According to a study published Thursday, the therapeutic power of a Mozart sonata that can calm epileptic brain activity may be due to melodies that create a sense of surprise.
The study of 16 patients hospitalised with epilepsy who did not respond to medication has raised hopes that music could be used to develop new non-invasive treatments.“Our ultimate goal is to define a ‘anti-epileptic’ music genre and use music to improve the lives of those who suffer from epilepsy,” she says “Dartmouth College’s Robert Quon, one of the study’s co-authors, said in a statement published in Scientific Reports.
The effects of Mozart’s Sonata for Two Pianos in D Major K448 on cognition and other brain activity are well known, but researchers are still trying to figure out why.In this study, scientists played the piece for patients who had brain implant sensors to monitor the occurrence of IEDs, which are brief but harmful brain events that epileptics experience between seizures.They discovered that after 30 seconds of listening, IEDs decreased, with significant effects in parts of the brain associated with emotion.
When they compared the response to the work’s structure, they discovered that the effects were stronger during transitions between longer musical phrases — those lasting ten seconds or more.According to Quon, the findings suggest that longer phrases may elicit a sense of anticipation — and then respond in an unexpected way, eliciting a positive emotional response “.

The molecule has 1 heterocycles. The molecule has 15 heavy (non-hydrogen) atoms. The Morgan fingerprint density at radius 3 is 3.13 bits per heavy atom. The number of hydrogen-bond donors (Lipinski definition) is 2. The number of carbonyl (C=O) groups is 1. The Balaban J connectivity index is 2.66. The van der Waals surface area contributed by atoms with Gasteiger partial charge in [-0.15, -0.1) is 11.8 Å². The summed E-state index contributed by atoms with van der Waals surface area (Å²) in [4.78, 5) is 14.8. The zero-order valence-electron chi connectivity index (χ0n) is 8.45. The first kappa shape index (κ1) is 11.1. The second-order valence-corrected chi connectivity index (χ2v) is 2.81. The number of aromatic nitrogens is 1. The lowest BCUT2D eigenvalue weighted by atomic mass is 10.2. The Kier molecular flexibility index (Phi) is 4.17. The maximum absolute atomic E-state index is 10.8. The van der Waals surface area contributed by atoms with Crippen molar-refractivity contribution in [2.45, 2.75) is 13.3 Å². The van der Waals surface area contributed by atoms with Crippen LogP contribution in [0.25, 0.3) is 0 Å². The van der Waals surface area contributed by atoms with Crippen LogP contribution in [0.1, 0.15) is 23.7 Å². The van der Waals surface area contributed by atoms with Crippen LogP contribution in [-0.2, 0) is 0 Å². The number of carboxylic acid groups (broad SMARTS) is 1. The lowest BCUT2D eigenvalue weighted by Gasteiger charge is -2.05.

.The so-called “Mozart effect” has been the subject of study since 1993, when scientists claimed that listening to K448 for 10 minutes improved spatial reasoning skills.K448’s effects on various brain functions and disorders, including epilepsy, have since been studied.However, the authors claim that this is the first to dissect observations based on the song’s structure, which they describe as “organised by contrasting melodic themes, each with its own underlying harmony.” “..Patients showed no change in brain activity when exposed to other auditory stimuli or pieces of music that were not K448 — even those from their preferred musical genres — as in previous studies.The patients in this study were exposed to 90 seconds of a Wagner work with changing harmonies but “no recognisable melody.” “..Listening to Wagner had no calming effect, prompting researchers to focus on melody as being important in K448.
The study suggests that future research could compare the sonata’s therapeutic components to other carefully chosen pieces of music.
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